A study of interunit dispersion around multistory buildings with single-sided ventilation under different wind directions

Z. T. Ai, Cheuk Ming Mak

Research output: Journal article publicationJournal articleAcademic researchpeer-review

47 Citations (Scopus)

Abstract

This study examines the interunit dispersion characteristics in and around multistory buildings under wind-induced single-sided ventilation conditions using computational fluid dynamics (CFD) method, under the hypothesis that infectious respiratory aerosols exhausted from a unit can reenter into another unit in a same building through opened windows. The effect of balconies on the interunit dispersion pattern is considered. The RNG k ε model and the two-layer near-wall model are employed to establish the coupled indoor and outdoor airflow field, and the tracer gas technique is adopted to simulate pollutant dispersion. Reentry ratios from each unit to other units under prevailing wind directions are quantified and the possible interunit dispersion routes are then revealed. It is found that many reentry ratios appear to reach around 10.0%, suggesting that the interunit dispersion is an important pollutant transmission route. The interunit dispersion pattern is highly dependent on the incident wind direction and the fact whether the building has protrusive envelope features. On average, the strongest dispersion occurs on the windward wall of the buildings under oblique wind direction, owing to high ACH (air change per hour) values and unidirectional spread routes. Except under a normal incident wind, the presence of balconies intensifies the interunit dispersion by forming dispersion channels to increase the reentry ratios.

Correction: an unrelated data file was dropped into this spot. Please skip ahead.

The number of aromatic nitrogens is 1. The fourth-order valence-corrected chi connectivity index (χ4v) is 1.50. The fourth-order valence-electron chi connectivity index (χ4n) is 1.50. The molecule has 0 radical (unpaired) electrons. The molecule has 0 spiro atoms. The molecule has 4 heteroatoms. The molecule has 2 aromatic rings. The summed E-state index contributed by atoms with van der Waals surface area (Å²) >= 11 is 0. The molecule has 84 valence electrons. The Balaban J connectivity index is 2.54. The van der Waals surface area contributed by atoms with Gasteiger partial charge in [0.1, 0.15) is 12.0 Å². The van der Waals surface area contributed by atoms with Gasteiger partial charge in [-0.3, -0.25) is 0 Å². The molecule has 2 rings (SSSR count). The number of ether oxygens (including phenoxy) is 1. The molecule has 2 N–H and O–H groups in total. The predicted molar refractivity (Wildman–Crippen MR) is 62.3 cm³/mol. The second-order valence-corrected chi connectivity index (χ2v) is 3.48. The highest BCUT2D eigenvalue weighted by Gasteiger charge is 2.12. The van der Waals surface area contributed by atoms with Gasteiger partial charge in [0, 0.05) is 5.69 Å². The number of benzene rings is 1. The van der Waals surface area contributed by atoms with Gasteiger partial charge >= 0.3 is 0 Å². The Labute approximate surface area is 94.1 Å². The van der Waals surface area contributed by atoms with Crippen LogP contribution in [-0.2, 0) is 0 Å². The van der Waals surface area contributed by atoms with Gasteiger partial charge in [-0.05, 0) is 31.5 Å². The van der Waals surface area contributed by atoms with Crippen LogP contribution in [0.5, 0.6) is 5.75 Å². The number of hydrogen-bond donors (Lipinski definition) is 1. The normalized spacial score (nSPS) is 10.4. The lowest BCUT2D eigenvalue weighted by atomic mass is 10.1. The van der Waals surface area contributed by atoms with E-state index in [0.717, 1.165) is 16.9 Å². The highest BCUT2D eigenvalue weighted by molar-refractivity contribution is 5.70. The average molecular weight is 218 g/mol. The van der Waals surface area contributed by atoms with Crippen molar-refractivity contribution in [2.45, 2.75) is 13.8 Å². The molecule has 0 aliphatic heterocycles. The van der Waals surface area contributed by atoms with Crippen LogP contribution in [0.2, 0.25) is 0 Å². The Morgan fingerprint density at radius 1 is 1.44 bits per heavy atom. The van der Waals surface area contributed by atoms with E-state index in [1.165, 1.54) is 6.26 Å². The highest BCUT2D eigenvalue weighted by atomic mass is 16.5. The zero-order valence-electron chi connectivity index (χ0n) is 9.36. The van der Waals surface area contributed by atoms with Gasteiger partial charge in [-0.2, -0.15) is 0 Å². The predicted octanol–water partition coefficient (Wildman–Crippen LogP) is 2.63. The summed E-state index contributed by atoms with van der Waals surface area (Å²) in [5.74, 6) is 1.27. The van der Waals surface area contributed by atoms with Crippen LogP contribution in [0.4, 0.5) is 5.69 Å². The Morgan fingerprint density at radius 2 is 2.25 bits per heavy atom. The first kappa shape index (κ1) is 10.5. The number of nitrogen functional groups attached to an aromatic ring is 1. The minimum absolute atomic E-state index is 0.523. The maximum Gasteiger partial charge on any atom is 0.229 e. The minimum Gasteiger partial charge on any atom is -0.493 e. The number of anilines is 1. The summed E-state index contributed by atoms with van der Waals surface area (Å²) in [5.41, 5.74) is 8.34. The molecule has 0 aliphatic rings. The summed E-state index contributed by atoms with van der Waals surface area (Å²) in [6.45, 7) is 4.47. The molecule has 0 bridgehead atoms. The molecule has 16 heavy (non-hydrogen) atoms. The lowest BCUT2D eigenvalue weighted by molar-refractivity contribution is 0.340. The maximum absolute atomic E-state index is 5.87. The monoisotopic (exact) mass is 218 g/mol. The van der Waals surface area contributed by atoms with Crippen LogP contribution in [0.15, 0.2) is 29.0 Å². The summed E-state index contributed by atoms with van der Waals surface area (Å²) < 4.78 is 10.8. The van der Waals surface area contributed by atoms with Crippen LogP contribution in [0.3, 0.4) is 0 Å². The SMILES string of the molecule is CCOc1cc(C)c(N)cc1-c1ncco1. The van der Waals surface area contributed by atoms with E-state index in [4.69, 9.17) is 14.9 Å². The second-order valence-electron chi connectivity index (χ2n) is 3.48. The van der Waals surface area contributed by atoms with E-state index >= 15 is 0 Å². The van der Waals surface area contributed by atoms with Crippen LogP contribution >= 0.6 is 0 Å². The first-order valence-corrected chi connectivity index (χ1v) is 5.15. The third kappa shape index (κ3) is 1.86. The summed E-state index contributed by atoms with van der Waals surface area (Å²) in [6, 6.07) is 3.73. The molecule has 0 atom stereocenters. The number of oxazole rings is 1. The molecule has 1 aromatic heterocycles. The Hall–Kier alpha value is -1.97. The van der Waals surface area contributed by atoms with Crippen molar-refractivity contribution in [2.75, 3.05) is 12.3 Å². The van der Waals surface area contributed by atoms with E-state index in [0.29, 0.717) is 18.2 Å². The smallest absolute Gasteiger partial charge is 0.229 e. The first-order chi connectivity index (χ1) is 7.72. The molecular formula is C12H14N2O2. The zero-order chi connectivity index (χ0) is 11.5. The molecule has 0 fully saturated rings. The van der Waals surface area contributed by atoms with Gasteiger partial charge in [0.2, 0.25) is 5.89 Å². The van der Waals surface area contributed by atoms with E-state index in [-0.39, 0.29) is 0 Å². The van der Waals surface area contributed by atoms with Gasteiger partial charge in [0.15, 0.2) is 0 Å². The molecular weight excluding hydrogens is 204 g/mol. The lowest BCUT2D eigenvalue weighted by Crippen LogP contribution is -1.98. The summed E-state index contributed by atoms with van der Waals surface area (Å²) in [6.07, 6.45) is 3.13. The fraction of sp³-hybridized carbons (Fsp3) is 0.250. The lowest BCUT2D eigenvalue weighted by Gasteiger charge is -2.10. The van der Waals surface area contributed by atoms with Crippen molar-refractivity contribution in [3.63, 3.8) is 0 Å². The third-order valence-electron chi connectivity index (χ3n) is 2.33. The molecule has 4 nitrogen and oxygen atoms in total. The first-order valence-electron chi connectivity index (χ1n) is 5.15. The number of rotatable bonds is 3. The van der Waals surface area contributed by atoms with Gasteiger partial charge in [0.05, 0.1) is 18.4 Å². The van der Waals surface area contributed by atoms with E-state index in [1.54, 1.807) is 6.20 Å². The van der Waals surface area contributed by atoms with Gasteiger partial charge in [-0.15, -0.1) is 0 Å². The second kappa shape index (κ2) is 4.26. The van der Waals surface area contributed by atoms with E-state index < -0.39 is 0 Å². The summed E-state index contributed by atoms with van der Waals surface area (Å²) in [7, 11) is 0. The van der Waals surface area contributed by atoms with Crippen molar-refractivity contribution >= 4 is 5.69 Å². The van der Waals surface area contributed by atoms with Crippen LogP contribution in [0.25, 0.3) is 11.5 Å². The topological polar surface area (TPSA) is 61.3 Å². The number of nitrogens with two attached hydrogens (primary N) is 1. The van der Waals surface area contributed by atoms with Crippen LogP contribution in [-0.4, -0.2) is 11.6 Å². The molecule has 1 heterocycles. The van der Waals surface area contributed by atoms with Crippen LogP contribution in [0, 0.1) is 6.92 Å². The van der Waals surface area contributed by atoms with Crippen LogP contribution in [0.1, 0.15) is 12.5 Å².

Original languageEnglish
Pages (from-to)1-13
Number of pages13
JournalAtmospheric Environment
Volume88
DOIs
Publication statusPublished - 1 Jan 2014

Keywords

  • CFD
  • Interunit dispersion
  • Multistory buildings
  • Reentry ratio
  • Tracer gas
  • Wind directions

ASJC Scopus subject areas

  • Environmental Science(all)
  • Atmospheric Science

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